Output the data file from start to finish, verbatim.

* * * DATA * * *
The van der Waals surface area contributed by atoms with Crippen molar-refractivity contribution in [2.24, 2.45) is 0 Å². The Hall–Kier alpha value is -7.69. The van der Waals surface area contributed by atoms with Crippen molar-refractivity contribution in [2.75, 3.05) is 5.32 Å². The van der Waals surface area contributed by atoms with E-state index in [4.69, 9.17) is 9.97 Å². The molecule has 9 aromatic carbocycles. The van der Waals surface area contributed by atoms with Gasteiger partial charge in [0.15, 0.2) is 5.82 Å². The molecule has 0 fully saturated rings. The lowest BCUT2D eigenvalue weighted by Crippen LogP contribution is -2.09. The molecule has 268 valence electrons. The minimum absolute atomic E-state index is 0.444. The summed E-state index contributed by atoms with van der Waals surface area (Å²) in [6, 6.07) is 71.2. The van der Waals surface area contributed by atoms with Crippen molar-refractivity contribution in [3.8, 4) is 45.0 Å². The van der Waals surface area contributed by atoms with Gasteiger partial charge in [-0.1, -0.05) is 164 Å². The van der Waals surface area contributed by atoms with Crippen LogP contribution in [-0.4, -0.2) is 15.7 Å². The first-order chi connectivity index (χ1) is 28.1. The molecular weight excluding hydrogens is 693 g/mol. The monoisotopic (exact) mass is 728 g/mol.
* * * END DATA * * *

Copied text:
The van der Waals surface area contributed by atoms with Crippen molar-refractivity contribution in [2.24, 2.45) is 0 Å². The Hall–Kier alpha value is -7.69. The van der Waals surface area contributed by atoms with Crippen molar-refractivity contribution in [2.75, 3.05) is 5.32 Å². The van der Waals surface area contributed by atoms with E-state index in [4.69, 9.17) is 9.97 Å². The molecule has 9 aromatic carbocycles. The van der Waals surface area contributed by atoms with Gasteiger partial charge in [0.15, 0.2) is 5.82 Å². The molecule has 0 fully saturated rings. The lowest BCUT2D eigenvalue weighted by Crippen LogP contribution is -2.09. The molecule has 268 valence electrons. The minimum absolute atomic E-state index is 0.444. The summed E-state index contributed by atoms with van der Waals surface area (Å²) in [6, 6.07) is 71.2. The van der Waals surface area contributed by atoms with Crippen molar-refractivity contribution in [3.8, 4) is 45.0 Å². The van der Waals surface area contributed by atoms with Gasteiger partial charge in [-0.1, -0.05) is 164 Å². The van der Waals surface area contributed by atoms with Crippen LogP contribution in [-0.4, -0.2) is 15.7 Å². The first-order chi connectivity index (χ1) is 28.1. The molecular weight excluding hydrogens is 693 g/mol. The monoisotopic (exact) mass is 728 g/mol.